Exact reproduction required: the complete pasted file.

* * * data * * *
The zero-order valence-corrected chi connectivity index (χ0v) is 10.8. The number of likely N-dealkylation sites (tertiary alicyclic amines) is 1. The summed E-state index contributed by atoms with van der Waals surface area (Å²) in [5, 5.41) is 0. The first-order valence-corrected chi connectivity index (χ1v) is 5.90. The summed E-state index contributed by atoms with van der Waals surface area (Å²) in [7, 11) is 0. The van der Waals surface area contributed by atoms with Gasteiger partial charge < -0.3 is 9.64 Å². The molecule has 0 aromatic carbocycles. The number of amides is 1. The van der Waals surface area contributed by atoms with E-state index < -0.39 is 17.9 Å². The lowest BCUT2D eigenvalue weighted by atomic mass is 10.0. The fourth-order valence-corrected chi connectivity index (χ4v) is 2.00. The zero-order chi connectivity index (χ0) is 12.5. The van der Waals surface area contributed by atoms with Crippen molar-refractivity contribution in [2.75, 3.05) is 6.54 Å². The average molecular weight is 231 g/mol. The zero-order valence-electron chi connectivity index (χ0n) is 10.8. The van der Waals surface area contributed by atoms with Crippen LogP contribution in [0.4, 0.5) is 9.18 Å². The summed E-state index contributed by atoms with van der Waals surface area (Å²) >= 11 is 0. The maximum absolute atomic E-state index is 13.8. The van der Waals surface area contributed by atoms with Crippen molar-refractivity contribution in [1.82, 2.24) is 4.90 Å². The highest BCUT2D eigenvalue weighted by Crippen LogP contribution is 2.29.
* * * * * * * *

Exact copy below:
The zero-order valence-corrected chi connectivity index (χ0v) is 10.8. The number of likely N-dealkylation sites (tertiary alicyclic amines) is 1. The summed E-state index contributed by atoms with van der Waals surface area (Å²) in [5, 5.41) is 0. The first-order valence-corrected chi connectivity index (χ1v) is 5.90. The summed E-state index contributed by atoms with van der Waals surface area (Å²) in [7, 11) is 0. The van der Waals surface area contributed by atoms with Gasteiger partial charge < -0.3 is 9.64 Å². The molecule has 0 aromatic carbocycles. The number of amides is 1. The van der Waals surface area contributed by atoms with E-state index < -0.39 is 17.9 Å². The lowest BCUT2D eigenvalue weighted by atomic mass is 10.0. The fourth-order valence-corrected chi connectivity index (χ4v) is 2.00. The zero-order chi connectivity index (χ0) is 12.5. The van der Waals surface area contributed by atoms with Crippen molar-refractivity contribution in [2.75, 3.05) is 6.54 Å². The average molecular weight is 231 g/mol. The zero-order valence-electron chi connectivity index (χ0n) is 10.8. The van der Waals surface area contributed by atoms with Crippen LogP contribution in [0.4, 0.5) is 9.18 Å². The summed E-state index contributed by atoms with van der Waals surface area (Å²) >= 11 is 0. The maximum absolute atomic E-state index is 13.8. The van der Waals surface area contributed by atoms with Crippen molar-refractivity contribution in [1.82, 2.24) is 4.90 Å². The highest BCUT2D eigenvalue weighted by Crippen LogP contribution is 2.29.